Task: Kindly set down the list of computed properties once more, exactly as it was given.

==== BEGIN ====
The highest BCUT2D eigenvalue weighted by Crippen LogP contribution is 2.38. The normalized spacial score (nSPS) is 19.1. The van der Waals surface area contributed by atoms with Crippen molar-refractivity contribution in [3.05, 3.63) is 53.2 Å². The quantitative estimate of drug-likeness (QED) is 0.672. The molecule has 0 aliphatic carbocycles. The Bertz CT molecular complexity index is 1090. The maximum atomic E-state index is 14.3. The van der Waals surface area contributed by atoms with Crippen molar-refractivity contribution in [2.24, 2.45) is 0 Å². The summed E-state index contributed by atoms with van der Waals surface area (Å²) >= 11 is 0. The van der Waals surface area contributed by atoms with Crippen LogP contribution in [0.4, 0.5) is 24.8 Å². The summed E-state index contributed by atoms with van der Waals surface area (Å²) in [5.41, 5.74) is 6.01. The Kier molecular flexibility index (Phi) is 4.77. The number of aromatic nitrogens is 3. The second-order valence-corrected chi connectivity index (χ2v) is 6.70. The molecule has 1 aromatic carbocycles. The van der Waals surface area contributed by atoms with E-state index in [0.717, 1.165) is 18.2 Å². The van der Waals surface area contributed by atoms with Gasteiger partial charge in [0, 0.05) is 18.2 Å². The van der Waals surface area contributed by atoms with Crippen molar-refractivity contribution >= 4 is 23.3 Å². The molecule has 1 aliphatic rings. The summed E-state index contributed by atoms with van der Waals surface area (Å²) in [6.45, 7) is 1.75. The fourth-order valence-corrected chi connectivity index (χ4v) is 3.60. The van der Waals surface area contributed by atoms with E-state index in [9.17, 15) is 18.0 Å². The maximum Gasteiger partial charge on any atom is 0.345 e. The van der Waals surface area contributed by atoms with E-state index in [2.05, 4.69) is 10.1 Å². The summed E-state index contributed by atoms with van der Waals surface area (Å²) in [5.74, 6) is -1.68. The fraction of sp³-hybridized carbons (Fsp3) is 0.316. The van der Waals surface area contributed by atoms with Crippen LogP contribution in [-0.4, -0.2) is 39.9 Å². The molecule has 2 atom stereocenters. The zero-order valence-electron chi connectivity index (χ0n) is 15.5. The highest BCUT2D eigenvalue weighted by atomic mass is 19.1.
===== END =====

The highest BCUT2D eigenvalue weighted by Crippen LogP contribution is 2.38. The normalized spacial score (nSPS) is 19.1. The van der Waals surface area contributed by atoms with Crippen molar-refractivity contribution in [3.05, 3.63) is 53.2 Å². The quantitative estimate of drug-likeness (QED) is 0.672. The molecule has 0 aliphatic carbocycles. The Bertz CT molecular complexity index is 1090. The maximum atomic E-state index is 14.3. The van der Waals surface area contributed by atoms with Crippen molar-refractivity contribution in [2.24, 2.45) is 0 Å². The summed E-state index contributed by atoms with van der Waals surface area (Å²) >= 11 is 0. The van der Waals surface area contributed by atoms with Crippen LogP contribution in [0.4, 0.5) is 24.8 Å². The summed E-state index contributed by atoms with van der Waals surface area (Å²) in [5.41, 5.74) is 6.01. The Kier molecular flexibility index (Phi) is 4.77. The number of aromatic nitrogens is 3. The second-order valence-corrected chi connectivity index (χ2v) is 6.70. The molecule has 1 aromatic carbocycles. The van der Waals surface area contributed by atoms with E-state index in [0.717, 1.165) is 18.2 Å². The van der Waals surface area contributed by atoms with Gasteiger partial charge in [0, 0.05) is 18.2 Å². The van der Waals surface area contributed by atoms with Crippen molar-refractivity contribution >= 4 is 23.3 Å². The molecule has 1 aliphatic rings. The summed E-state index contributed by atoms with van der Waals surface area (Å²) in [6.45, 7) is 1.75. The fourth-order valence-corrected chi connectivity index (χ4v) is 3.60. The van der Waals surface area contributed by atoms with E-state index in [9.17, 15) is 18.0 Å². The maximum Gasteiger partial charge on any atom is 0.345 e. The van der Waals surface area contributed by atoms with E-state index in [2.05, 4.69) is 10.1 Å². The summed E-state index contributed by atoms with van der Waals surface area (Å²) in [5.74, 6) is -1.68. The fraction of sp³-hybridized carbons (Fsp3) is 0.316. The van der Waals surface area contributed by atoms with Crippen LogP contribution in [-0.4, -0.2) is 39.9 Å². The molecule has 2 atom stereocenters. The zero-order valence-electron chi connectivity index (χ0n) is 15.5. The highest BCUT2D eigenvalue weighted by atomic mass is 19.1.